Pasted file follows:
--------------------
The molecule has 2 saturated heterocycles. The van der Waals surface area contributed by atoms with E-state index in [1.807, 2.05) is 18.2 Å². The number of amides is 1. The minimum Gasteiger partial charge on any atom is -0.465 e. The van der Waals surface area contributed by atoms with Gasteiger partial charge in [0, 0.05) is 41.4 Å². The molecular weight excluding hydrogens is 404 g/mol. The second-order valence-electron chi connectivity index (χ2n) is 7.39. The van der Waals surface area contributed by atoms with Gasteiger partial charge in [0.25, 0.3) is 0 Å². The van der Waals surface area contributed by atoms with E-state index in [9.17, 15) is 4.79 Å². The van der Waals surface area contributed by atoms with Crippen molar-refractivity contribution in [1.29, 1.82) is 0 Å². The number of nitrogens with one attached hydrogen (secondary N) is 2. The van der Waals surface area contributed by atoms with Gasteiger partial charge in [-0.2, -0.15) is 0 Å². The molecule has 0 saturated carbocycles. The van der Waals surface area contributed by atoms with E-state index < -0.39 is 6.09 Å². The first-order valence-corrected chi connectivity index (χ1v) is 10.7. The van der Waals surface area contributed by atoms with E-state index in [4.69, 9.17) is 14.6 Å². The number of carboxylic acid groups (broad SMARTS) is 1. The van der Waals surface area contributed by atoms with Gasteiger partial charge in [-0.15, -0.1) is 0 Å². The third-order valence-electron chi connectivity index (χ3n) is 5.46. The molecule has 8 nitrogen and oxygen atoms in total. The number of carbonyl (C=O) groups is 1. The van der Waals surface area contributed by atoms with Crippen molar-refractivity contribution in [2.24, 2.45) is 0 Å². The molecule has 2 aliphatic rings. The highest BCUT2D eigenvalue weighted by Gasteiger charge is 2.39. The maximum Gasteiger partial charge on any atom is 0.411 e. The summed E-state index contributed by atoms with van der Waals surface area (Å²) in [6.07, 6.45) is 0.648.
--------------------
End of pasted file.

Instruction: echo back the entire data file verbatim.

The molecule has 2 saturated heterocycles. The van der Waals surface area contributed by atoms with E-state index in [1.807, 2.05) is 18.2 Å². The number of amides is 1. The minimum Gasteiger partial charge on any atom is -0.465 e. The van der Waals surface area contributed by atoms with Gasteiger partial charge in [0, 0.05) is 41.4 Å². The molecular weight excluding hydrogens is 404 g/mol. The second-order valence-electron chi connectivity index (χ2n) is 7.39. The van der Waals surface area contributed by atoms with Gasteiger partial charge in [0.25, 0.3) is 0 Å². The van der Waals surface area contributed by atoms with E-state index in [9.17, 15) is 4.79 Å². The van der Waals surface area contributed by atoms with Crippen molar-refractivity contribution in [1.29, 1.82) is 0 Å². The number of nitrogens with one attached hydrogen (secondary N) is 2. The van der Waals surface area contributed by atoms with Gasteiger partial charge in [-0.2, -0.15) is 0 Å². The molecule has 0 saturated carbocycles. The van der Waals surface area contributed by atoms with E-state index < -0.39 is 6.09 Å². The first-order valence-corrected chi connectivity index (χ1v) is 10.7. The van der Waals surface area contributed by atoms with E-state index in [4.69, 9.17) is 14.6 Å². The number of carboxylic acid groups (broad SMARTS) is 1. The van der Waals surface area contributed by atoms with Gasteiger partial charge in [-0.15, -0.1) is 0 Å². The third-order valence-electron chi connectivity index (χ3n) is 5.46. The molecule has 8 nitrogen and oxygen atoms in total. The number of carbonyl (C=O) groups is 1. The van der Waals surface area contributed by atoms with Crippen molar-refractivity contribution in [2.24, 2.45) is 0 Å². The molecule has 2 aliphatic rings. The highest BCUT2D eigenvalue weighted by Gasteiger charge is 2.39. The maximum Gasteiger partial charge on any atom is 0.411 e. The summed E-state index contributed by atoms with van der Waals surface area (Å²) in [6.07, 6.45) is 0.648.